The Second Boer War ("Have To" History)
Stuff You Don’t Really Want To Know (But For Some Reason Have To) About the Second Boer War
Three Big Things:
1. The Boers were descendants of Dutch, Germans, and Huguenots who settled the Cape of Good Hope in the mid-17th century. They were farmers and ranchers who believed they were among God’s most favored elect.
2. There were two distinct wars between the Boers and the British – the Boers won the first using superior horsemanship and marksmanship. The British won the second by having way more soldiers than the Boers.
3. The Boer resorted to guerilla warfare; the British responded with “scorched earth” tactics and concentration camps for Boer women and children, where thousands died of hunger, disease, and neglect.
Background & The Great Trek
In 1652, the Cape of Good Hope was colonized by the Dutch, including a group of farmers referred to as “Boers.” They were everything you’d expect from gritty, self-reliant farmers who shared a strong faith and traditional lifestyle.
Great Britain eventually took control of the Cape. They were anti-slavery, anti-Calvinist, and anti-speaking Dutch. As a result, nearly 15,000 Boers moved northeastward as part of “The Great Trek.” As they’d migrated, the Boers, also called “Afrikaners,” enslaved or otherwise marginalized the rather sparse native (and black) African population and soon considered themselves very much the “real” citizens who deserved to be there, as opposed to the (British) interlopers who eventually followed and with whom they continued to clash.
The Boer Republics
By the 1850s, the Boer had established two independent republics in southeastern Africa – The Transvaal (aka “The South African Republic”) and the Orange Free State. These republics instituted apartheid – strict segregation and discrimination, enforced by law as well as social custom. For a decade or two, it seemed they might just be left alone.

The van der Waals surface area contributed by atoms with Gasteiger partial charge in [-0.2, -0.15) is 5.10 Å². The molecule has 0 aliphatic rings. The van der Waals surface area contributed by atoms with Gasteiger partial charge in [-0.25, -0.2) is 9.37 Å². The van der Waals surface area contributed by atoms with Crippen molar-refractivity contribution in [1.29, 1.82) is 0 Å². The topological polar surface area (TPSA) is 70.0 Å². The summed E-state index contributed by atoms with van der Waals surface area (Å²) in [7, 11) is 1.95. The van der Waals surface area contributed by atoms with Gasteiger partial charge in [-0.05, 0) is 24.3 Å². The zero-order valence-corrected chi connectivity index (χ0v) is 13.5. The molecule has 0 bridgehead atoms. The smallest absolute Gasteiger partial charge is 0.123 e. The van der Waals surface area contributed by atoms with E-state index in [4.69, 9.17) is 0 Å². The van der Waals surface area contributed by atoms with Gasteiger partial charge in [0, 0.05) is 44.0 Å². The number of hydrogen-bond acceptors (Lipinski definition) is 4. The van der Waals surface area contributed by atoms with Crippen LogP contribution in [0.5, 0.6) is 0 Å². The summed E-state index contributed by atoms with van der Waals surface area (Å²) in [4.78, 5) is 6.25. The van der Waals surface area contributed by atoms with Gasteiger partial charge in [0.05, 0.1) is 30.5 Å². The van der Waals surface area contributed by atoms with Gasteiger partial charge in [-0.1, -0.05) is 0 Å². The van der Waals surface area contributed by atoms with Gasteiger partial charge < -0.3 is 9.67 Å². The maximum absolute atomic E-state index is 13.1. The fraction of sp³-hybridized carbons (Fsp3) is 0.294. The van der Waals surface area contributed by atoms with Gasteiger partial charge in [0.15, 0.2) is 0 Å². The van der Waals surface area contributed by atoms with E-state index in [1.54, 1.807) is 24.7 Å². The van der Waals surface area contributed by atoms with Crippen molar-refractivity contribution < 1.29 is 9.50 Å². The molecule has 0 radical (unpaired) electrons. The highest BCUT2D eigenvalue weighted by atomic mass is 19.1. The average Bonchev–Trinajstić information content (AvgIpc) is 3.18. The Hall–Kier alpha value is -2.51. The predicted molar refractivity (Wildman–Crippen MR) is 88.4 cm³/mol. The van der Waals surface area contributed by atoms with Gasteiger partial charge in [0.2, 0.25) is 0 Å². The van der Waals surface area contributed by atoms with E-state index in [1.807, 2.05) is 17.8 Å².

In the late 1860s, however, diamonds were discovered in Transvaal. The resulting rush of Uitlanders – “outlanders” – soon outnumbered the locals and began demanding greater political participation and basic protections. Factions rose up and clashed, tensions increased, and eventually things erupted in the First Boer War (1880 – 1881). The British were caught off-guard by Boer marksmanship and tactics; the brief conflict became Great Britain’s first military defeat since 1783. Transvaal (aka “the South African Republic”) secured its independence, at least temporarily.
In 1886, a substantial gold deposit was discovered in Transvaal. The Boer had by that time learned the role mineral wealth could play in maintaining their independence and took full advantage. By 1890, South Africa was the largest source of gold in the world. They became major players in the international monetary system and invested heavily in the neighboring Orange Free State and other Boer communities, throwing a rather expensive wrench into Great Britain’s longsuffering desire to eventually unify South Africa under British rule.
Nevertheless, with so much gold came more Uitlanders – ambitious individuals as well as foreign companies with the resources and know-how to manage difficult extraction. The Transvaal government made it difficult for newcomers to vote or otherwise fully participate in society, which didn’t bother those only interested in quick profits but antagonized the British to their ideological cores.